Even though the money is not all in place, Edmonton city council gave approval Wednesday to a deal that would see a new downtown arena built for the NHL's Edmonton Oilers.
Councillors voted 10-3 in favour of the master agreement with Oilers owner Daryl Katz. The pact would see the Oilers stay in the city for the next 35 years.
Councillors also voted by a smaller margin in favour of leveraging $45 million from the Municipal Sustainability Initiative — a provincial fund that provides grant money for infrastructure — to make up for part of a $100 million shortfall in funding for the project.
However, the city said it will only borrow the money if the province confirms it will provide the remaining $55 million. All parties would have until Sept. 1 to finalize the funding arrangement or the deal could still fall apart.
"Council took a courageous step forward today," said Mayor Stephen Mandel. "We've also made it clear that we will not move forward until we have the balance of the funds needed from the province."
Premier Alison Redford was in Washington and could not immediately be reached for comment but has said repeatedly in recent months that there will be no direct provincial funding for the arena project.
The total cost of the project including a community rink, garden and transit link is now estimated at $604 million — $408 million of that is for the arena itself.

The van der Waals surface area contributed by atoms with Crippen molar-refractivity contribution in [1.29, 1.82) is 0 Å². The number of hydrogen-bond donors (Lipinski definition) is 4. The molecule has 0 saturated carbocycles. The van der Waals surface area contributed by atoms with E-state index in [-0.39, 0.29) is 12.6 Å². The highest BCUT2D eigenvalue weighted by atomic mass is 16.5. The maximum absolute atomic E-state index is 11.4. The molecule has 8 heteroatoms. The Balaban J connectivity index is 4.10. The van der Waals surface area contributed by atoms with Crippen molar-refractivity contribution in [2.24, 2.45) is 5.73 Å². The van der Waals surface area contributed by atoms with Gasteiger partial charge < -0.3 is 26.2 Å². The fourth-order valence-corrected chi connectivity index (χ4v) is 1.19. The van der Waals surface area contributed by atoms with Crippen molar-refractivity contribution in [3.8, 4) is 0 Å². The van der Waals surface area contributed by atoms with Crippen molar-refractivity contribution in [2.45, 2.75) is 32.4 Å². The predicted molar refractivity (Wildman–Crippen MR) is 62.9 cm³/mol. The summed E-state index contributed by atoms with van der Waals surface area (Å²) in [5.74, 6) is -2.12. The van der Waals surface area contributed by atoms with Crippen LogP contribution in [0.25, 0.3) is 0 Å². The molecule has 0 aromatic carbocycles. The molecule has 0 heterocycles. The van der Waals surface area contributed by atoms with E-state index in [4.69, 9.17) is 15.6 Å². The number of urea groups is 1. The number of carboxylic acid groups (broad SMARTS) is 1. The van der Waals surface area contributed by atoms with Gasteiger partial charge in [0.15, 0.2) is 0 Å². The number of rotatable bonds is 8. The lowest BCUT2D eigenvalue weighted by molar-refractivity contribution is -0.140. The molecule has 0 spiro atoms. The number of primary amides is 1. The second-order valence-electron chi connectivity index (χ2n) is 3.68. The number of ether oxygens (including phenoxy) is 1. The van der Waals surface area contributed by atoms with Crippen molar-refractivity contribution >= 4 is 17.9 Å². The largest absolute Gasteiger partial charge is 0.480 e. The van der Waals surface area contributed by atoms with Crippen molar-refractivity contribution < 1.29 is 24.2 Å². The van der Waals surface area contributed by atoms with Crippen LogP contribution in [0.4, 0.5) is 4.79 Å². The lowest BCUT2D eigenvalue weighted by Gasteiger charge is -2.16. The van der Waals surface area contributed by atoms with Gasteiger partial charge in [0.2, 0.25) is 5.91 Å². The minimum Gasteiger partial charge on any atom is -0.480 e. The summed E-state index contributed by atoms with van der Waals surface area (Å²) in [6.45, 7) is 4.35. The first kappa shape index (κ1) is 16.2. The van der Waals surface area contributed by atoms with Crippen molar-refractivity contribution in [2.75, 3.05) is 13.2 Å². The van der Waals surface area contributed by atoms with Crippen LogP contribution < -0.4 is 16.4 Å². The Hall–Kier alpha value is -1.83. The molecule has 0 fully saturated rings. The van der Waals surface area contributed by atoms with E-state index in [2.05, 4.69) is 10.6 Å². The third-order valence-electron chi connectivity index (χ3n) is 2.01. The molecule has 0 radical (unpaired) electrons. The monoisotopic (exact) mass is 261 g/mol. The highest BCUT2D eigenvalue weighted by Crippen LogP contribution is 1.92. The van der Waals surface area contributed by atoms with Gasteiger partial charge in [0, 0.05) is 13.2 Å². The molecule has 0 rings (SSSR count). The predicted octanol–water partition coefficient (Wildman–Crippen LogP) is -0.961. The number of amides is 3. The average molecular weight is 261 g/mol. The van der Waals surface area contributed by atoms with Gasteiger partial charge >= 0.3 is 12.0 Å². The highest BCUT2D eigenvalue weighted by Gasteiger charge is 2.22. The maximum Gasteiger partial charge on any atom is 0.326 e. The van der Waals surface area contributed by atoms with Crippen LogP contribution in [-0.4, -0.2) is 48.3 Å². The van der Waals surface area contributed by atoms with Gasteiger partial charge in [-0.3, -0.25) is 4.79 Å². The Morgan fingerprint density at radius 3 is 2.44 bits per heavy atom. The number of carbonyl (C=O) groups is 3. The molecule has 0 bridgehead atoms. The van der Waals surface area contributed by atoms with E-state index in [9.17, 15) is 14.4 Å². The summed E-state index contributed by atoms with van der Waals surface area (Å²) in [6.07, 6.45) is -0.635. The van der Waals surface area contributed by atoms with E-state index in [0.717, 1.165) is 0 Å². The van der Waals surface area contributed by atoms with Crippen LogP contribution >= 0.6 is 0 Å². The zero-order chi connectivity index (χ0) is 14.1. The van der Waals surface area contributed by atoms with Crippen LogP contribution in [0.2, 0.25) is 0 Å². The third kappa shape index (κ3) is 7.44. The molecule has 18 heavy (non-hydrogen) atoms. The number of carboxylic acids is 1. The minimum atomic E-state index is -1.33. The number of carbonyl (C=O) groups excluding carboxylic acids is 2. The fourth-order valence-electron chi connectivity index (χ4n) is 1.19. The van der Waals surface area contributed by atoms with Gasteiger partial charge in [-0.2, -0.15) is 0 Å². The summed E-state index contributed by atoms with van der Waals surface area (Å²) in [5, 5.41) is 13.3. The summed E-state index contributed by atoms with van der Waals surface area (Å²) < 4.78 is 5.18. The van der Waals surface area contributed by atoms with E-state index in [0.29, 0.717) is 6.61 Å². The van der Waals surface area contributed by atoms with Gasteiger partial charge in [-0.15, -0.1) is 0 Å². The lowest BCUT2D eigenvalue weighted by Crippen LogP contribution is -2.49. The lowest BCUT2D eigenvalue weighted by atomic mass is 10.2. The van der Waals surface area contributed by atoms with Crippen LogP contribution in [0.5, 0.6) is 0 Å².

The cost would be paid for by the city, a ticket tax and the federal government, with the city hoping the province would also chip in. Katz has committed to paying $143 million.
Coun. Tony Caterina expressed concerns that using MSI funding for the arena would mean other infrastructure projects would suffer.
"There is a tradeoff here," Caterina said.
Coun. Kim Krushell said there were other funding options to address the remaining $55 million if the city does move forward with borrowing $45 million from MSI funding, however those options were not discussed in public.
City manager Simon Farbrother said that the Katz Group had been asked a day after the provincial budget was released whether they could put up the missing $100 million, and the reply was no.
John Karvellas with the Katz Group said "it remains a very complex deal" but he believes everything can be approved and signed by the end of the month.
"I'm confident that with hard work and goodwill, we will be able to sign, seal and deliver everything by the end of April," Karvellas said.
Coun. Kerry Diotte voted against the deal, calling it "way off-side."
He described it as a public-private partnership that's weighted far too much on the backs of taxpayers.
"This deal was not supposed to go ahead without that $100 million from the province. That's what Edmontonians were told," he wrote on his website.
"It's not fair to proceed. It's a broken promise."
Construction would be expected to begin by spring 2014, with the arena opening in the fall of 2016.